Birth defects of diethylstilbestrol
Diethylstilbestrol (DES), a synthetic nonsteroidal estrogen which was previously used clinically to support pregnancy, has been linked to a variety of long-term adverse effects in women who were treated with it during pregnancy and in their offspring.
An estimated 3 million pregnant women in the USA were prescribed DES from 1941 through 1971. DES was also widely prescribed to women in Canada, the UK, Europe, Australia, and New Zealand during a similar period. Women who were prescribed DES during pregnancy have been shown to have a modestly increased risk of breast cancer and breast cancer mortality.
DES gained notoriety when it was shown to cause a rare vaginal tumor in girls and young women who had been exposed to this drug in utero. In 1971, the New England Journal of Medicine published a report showing that seven of eight girls and young women (ages 14 to 22) who had been diagnosed with vaginal clear cell adenocarcinoma had been exposed prenatally to DES. Subsequent studies have shown an approximate 40-fold increased risk of vaginal/cervical clear cell adenocarcinoma in women exposed in utero to DES. As a consequence of this evidence, DES is considered an established human carcinogen. DES was one of the first transplacental carcinogens discovered in humans, meaning a toxin could cross the placenta and harm the fetus. It had originally been believed that the placenta protected the developing fetus but it is now known that is not true. Daughters exposed to DES in utero may also have an increased risk of moderate to severe cervical squamous cell dysplasia and an increased risk of breast cancer.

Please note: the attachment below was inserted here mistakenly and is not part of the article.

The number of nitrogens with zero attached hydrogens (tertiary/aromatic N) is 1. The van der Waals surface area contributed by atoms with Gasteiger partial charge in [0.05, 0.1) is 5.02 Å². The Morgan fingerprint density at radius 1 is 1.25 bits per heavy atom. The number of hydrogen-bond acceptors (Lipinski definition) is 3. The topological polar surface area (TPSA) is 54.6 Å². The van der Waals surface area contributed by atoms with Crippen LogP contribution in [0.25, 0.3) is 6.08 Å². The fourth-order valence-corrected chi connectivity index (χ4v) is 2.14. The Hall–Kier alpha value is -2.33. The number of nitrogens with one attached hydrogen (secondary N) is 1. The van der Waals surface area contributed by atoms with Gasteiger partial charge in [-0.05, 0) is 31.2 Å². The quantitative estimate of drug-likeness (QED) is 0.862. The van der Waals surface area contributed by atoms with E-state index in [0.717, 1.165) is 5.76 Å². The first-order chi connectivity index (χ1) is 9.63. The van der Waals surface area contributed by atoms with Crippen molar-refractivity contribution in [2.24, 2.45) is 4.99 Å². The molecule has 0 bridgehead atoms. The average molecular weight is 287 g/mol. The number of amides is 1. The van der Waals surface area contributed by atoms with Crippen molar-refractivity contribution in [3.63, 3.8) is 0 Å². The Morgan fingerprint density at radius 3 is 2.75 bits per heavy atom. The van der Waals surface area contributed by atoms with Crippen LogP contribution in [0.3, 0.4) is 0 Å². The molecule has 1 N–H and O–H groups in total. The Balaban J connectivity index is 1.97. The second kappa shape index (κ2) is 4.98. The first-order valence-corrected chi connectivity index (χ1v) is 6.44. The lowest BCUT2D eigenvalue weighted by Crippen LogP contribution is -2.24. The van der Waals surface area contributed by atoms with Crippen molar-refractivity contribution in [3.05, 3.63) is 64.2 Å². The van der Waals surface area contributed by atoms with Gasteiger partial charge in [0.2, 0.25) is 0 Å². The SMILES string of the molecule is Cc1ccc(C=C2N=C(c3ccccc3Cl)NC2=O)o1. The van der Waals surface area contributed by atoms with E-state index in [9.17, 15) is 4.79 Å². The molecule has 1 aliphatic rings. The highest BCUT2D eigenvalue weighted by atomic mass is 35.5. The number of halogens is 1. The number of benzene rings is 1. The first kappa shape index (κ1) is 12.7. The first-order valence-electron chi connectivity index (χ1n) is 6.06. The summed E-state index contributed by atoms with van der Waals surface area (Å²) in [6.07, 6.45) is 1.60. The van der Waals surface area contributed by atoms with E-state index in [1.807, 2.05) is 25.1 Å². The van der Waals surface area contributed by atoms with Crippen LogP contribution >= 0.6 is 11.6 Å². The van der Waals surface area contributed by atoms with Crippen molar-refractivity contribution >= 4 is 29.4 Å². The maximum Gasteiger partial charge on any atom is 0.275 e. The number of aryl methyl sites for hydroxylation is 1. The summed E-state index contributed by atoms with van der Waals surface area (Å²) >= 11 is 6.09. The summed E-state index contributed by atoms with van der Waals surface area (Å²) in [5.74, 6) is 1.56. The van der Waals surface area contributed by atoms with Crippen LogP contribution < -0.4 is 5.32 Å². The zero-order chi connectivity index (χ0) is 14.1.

In addition to its carcinogenic properties, DES is a known teratogen, an agent capable of causing malformations in daughters and sons who were exposed in utero. DES-exposed daughters are at an increased risk of abnormalities of the reproductive tract, including vaginal epithelial changes such as vaginal adenosis (which means a type of cell normally found in the uterus, columnar cells, are also present in the vagina), an increased cervical transformation zone, and uterine abnormalities, such as T-shaped uterus. These anomalies contribute to an increased risk of infertility and adverse pregnancy outcomes in prenatally DES-exposed daughters. The most recent published research on DES daughters' adverse health outcomes documented by the U.S. National Cancer Institute (NCI) appears in the October 6, 2011 issue of the New England Journal of Medicine under the authorship of RN Hoover et al., and lists these adverse effects and risk factors: Cumulative risks in women exposed to DES, as compared with those not exposed, were as follows: for infertility, 33.3% vs. 15.5%; spontaneous abortion, 50.3% vs. 38.6%; preterm delivery, 53.3% vs. 17.8%; loss of second-trimester pregnancy, 16.4% vs. 1.7%; ectopic pregnancy, 14.6% vs. 2.9%; preeclampsia, 26.4% vs. 13.7%; stillbirth, 8.9% vs. 2.6%; early menopause, 5.1% vs. 1.7%; grade 2 or higher cervical intraepithelial neoplasia, 6.9% vs. 3.4%; and breast cancer at 40 years of age or older, 3.9% vs. 2.2%. Daughters with prenatal exposure to DES may also have an increased risk of uterine fibroids, and incompetent cervix in adulthood.
Studies of DES daughters have not found a link between in utero exposure to DES and autoimmune diseases.
In an animal model designed to study environmental estrogens, DES turned out to be an obesogen capable of causing adult weight gain in female mice which had been exposed to DES during neonatal development. The excess weight gain was not apparent at birth or in infancy, but occurred in adulthood.